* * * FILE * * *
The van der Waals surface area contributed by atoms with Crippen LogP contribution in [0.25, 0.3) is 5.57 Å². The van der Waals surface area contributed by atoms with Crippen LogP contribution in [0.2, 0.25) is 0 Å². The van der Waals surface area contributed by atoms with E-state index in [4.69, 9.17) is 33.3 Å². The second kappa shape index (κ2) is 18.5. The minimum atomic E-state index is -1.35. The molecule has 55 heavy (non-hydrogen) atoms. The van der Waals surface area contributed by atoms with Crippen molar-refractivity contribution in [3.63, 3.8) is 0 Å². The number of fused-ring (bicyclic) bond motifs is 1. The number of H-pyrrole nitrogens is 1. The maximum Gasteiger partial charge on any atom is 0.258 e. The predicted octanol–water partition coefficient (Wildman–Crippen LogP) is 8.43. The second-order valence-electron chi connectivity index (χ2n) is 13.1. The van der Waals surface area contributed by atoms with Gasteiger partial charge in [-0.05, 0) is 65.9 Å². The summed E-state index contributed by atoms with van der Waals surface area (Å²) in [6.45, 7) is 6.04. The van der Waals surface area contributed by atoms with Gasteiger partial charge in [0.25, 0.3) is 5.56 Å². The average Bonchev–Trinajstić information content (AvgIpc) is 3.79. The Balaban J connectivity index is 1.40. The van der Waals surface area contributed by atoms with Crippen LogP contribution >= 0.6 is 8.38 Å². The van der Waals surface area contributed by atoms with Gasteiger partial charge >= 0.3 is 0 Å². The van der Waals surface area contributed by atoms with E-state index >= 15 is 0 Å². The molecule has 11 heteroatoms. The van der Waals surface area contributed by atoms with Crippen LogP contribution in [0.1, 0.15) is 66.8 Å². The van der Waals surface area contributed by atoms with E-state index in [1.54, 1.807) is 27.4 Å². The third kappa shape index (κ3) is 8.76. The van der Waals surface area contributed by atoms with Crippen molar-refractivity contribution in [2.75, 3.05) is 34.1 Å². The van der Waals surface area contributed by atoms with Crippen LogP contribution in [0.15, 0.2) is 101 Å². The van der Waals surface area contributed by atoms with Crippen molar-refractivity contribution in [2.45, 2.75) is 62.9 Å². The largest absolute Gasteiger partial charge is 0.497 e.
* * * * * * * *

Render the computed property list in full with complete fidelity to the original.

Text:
The van der Waals surface area contributed by atoms with Crippen LogP contribution in [0.25, 0.3) is 5.57 Å². The van der Waals surface area contributed by atoms with Crippen LogP contribution in [0.2, 0.25) is 0 Å². The van der Waals surface area contributed by atoms with E-state index in [4.69, 9.17) is 33.3 Å². The second kappa shape index (κ2) is 18.5. The minimum atomic E-state index is -1.35. The molecule has 55 heavy (non-hydrogen) atoms. The van der Waals surface area contributed by atoms with Crippen molar-refractivity contribution in [3.63, 3.8) is 0 Å². The number of fused-ring (bicyclic) bond motifs is 1. The number of H-pyrrole nitrogens is 1. The maximum Gasteiger partial charge on any atom is 0.258 e. The predicted octanol–water partition coefficient (Wildman–Crippen LogP) is 8.43. The second-order valence-electron chi connectivity index (χ2n) is 13.1. The van der Waals surface area contributed by atoms with Gasteiger partial charge in [-0.05, 0) is 65.9 Å². The summed E-state index contributed by atoms with van der Waals surface area (Å²) in [6.45, 7) is 6.04. The van der Waals surface area contributed by atoms with Gasteiger partial charge in [0.25, 0.3) is 5.56 Å². The average Bonchev–Trinajstić information content (AvgIpc) is 3.79. The Balaban J connectivity index is 1.40. The van der Waals surface area contributed by atoms with Crippen LogP contribution >= 0.6 is 8.38 Å². The van der Waals surface area contributed by atoms with Gasteiger partial charge >= 0.3 is 0 Å². The van der Waals surface area contributed by atoms with E-state index >= 15 is 0 Å². The molecule has 11 heteroatoms. The van der Waals surface area contributed by atoms with Crippen LogP contribution in [0.1, 0.15) is 66.8 Å². The van der Waals surface area contributed by atoms with E-state index in [1.54, 1.807) is 27.4 Å². The third kappa shape index (κ3) is 8.76. The van der Waals surface area contributed by atoms with Crippen molar-refractivity contribution in [2.75, 3.05) is 34.1 Å². The van der Waals surface area contributed by atoms with Crippen LogP contribution in [0.15, 0.2) is 101 Å². The van der Waals surface area contributed by atoms with Crippen molar-refractivity contribution in [2.45, 2.75) is 62.9 Å². The largest absolute Gasteiger partial charge is 0.497 e.